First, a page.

The National – Wednesday, June 15, 2011
FOR a short while last year, a spark glowed briefly in the hearts of a few organisations, churches and a handful of dedicated people.
Most especially, it was a spark that seemed to catch fire with the young people of a certain settlement in Port Moresby near the Jackson Airport. It is often referred to as the ATS settlement, taking its name from the Air Transport Squadron that is based on the north side of the runway.
But, alas, it seems to only have been a brief spark. Then, as suddenly as it glowed bright, it fizzled out.
Now, we do not see or hear of it any more.
Ask the United Nations. It will tell you of the millennium development goals but, especially, the Stand UP Take Action global campaign that reached PNG last year and now, for all intent and purpose, seems dead.
The purpose of this global movement was to remind elected leaders to keep promises that governments of the world made in 2000 to live up to the eight millennium development goals.
The MDGs are a set of eight goals designed to address some of the most critical challenges facing the world, namely poverty and hunger, access to primary education, gender equality, child and maternal mortality, HIV/AIDS and major diseases like malaria and tuberculosis and environmental sustainability.
World leaders, including Papua New Guinea’s prime minister, in 2000 committed to achieving these goals by 2015.
In making this promise, they pledged to “spare no effort to free our fellow men, women and children from the abject and dehumanising conditions of extreme poverty”.
Poverty was used to define not only lack of adequate food and nutrition, but also lack of access to basic services and to opportunities for people to improve their lives.
While other countries made significant progress in the early years, for PNG, the MDGs lived mostly in the planning books of the government, but not in the minds and hearts of politicians, bureaucrats, and citizens until the UN began the MDGs campaign in September 2009. Little action was taken to realise the MDGs, resulting in PNG’s poor performance.
This prolonged neglect is showing in the country’s prevailing, and in some areas, worsening social indicators.
When the MDGs campaign began, a criticism it often met was that the MDGs are foreign, or belong to the UN. Yet, the MDGs are not high flying, political and global aims, far removed from Papua New Guinea circumstances. Every single one is very real to the majority of this country’s citizens who struggle and grapple with its reality daily. Addressing every single one is central and critical to improving PNG’s development status.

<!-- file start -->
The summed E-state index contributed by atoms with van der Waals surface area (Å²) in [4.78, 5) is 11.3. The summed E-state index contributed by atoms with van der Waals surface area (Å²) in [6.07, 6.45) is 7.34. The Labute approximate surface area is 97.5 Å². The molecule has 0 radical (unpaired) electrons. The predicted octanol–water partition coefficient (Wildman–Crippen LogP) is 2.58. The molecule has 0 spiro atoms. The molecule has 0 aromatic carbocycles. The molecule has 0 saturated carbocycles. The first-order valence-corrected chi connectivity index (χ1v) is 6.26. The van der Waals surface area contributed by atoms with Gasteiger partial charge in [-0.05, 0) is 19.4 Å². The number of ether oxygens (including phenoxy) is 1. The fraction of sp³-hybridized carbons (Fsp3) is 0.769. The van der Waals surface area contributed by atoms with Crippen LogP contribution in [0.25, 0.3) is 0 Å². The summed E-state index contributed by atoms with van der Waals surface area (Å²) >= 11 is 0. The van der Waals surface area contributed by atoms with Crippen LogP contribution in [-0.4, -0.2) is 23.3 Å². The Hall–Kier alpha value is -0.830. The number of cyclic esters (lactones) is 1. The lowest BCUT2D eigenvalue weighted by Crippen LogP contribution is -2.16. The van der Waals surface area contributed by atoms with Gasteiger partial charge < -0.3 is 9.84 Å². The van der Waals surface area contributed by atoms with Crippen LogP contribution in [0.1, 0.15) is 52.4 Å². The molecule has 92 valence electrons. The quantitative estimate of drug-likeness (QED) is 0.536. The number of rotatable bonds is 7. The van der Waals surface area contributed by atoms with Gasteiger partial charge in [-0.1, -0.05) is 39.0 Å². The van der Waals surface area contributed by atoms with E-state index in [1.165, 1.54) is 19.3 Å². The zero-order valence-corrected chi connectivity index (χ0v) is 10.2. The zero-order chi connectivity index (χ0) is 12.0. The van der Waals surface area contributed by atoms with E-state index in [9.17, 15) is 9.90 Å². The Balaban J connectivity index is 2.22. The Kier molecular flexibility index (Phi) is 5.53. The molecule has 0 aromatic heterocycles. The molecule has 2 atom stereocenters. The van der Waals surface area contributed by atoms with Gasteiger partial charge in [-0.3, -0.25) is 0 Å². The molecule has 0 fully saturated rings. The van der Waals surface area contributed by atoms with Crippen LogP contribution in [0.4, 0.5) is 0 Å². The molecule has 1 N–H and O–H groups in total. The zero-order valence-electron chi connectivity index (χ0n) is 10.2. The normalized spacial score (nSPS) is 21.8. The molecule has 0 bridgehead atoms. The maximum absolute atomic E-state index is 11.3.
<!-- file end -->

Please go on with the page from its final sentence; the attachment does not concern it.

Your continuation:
Last year marked 10 years since the great promise.
It is a long time, enough time to see good progress. It certainly was a time when there was more money flowing into the country than ever before. A total of K6 billion over and above budgeted figures was received between 2004 and 2007, necessitating many supplementary budgets a year.
But for PNG, the picture last year was little different to what it was when it first reviewed its progress in 2004. The 2004 review had concluded that overall progress had been slow and, in some areas, had stagnated or even deteriorated, particularly in health.
An MDG technical working group, set up to assist the government in preparing its report, concluded that PNG would be “very unlikely” to achieve the global targets by 2015.
It described the goals as “very demanding”, “unrealistic” and “unachievable” and tailored the global targets to match the national context and realities and make them “realistic” and achievable”.
These tailored targets were incorporated these into the medium-term development strategy and the
national poverty reduction strategy.
A review of those national targets in 2009, and published in February this year although not widely available, concluded that PNG is still off track on all the global targets, and is also off track on the national targets, even though these were set as realistic and achievable five years ago.
This is unacceptable.
PNG has no excuse for this dismal performance and all blame must be placed where it rightly belongs – with the executive government of PNG.
All the great plans talked about today will never amount to much until and unless the MDGs are implemented.
Despite these setbacks, awareness finally entered the political, bureaucratic as well as citizens’ consciousness last year or so we thought.
For a time, through the MDGS Civil Society Coalition with strong partners like the Salvation Army, PNG Media Council, Transparency International, Hope Worldwide and PNG Red Cross raised the flag of the MDGs.
Now, as with all things that start with great fanfare in PNG, it has fizzled out.
Again, a great opportunity has flown past PNG.